Despite the role they played in spreading risk during the financial crisis, CDOs (collateralized debt obligations) are making a comeback. Christopher Whittall and Mike Bird report in the Wall Street Journal that investors are coming back to CDOs.
In the U.S., the CDO market sunk steadily in the years after the financial crisis but has been fairly flat since 2014. In Europe, the total size of market is now rising again—up 5.6% annually in the first quarter of the year and 14.4% in the last quarter of 2016, according to the Securities Industry and Financial Markets Association.
Collateralized debt obligations package a bunch of assets, such as mortgage or corporate loans, into a security that is chopped up into pieces and sold to investors.
The assets inside a synthetic CDO aren’t physical debt securities but rather derivatives, which in turn reference other investments such as loans or corporate debt.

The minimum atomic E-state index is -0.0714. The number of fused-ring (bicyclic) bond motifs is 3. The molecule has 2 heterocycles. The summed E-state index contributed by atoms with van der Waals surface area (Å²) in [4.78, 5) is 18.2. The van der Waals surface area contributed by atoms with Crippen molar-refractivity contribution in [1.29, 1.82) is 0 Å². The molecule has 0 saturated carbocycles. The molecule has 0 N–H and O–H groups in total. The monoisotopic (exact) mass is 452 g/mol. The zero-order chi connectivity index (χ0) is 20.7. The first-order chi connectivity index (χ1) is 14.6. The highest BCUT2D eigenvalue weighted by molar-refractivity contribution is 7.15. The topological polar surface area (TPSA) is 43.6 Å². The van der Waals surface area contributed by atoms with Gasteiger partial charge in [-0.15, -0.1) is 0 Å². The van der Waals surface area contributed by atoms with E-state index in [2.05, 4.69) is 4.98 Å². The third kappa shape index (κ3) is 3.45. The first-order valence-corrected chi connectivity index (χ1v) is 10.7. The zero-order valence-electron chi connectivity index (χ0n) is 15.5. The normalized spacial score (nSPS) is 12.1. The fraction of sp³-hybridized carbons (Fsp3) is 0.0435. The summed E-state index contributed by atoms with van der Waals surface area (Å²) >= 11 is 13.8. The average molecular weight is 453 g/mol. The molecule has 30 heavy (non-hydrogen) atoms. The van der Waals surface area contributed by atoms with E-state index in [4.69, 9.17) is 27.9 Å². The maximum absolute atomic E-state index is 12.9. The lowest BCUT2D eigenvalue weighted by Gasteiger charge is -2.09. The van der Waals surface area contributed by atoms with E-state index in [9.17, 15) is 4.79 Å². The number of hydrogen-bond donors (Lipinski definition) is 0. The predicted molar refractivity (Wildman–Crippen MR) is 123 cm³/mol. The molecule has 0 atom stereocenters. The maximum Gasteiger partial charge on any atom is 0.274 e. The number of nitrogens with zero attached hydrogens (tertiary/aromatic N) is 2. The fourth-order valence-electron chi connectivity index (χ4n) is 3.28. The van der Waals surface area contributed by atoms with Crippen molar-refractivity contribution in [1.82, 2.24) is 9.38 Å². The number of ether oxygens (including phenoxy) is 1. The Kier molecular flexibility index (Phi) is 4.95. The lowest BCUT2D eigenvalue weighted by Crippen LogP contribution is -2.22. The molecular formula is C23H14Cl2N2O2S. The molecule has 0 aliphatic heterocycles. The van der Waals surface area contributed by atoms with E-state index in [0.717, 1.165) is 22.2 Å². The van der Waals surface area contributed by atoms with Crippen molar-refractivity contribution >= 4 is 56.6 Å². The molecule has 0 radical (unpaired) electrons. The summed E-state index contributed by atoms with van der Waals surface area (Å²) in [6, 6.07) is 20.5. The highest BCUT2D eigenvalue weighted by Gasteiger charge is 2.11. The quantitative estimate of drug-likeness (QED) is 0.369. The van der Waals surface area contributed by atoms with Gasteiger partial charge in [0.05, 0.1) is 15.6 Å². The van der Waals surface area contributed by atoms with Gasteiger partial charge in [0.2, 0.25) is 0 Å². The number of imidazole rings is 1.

During the financial crisis, synthetic CDOs became a symbol of the financial excesses of the era. Labelled an “atomic bomb” in the movie “The Big Short,” they ultimately were the vehicle that spread the risks from the mortgage market throughout the financial system.
Synthetic CDOs crammed with exposure to subprime mortgages—or even other CDOs—are long gone. The ones that remain contain credit-default swaps referencing a range of European and U.S. companies, effectively allowing investors to bet whether corporate defaults will pick up.
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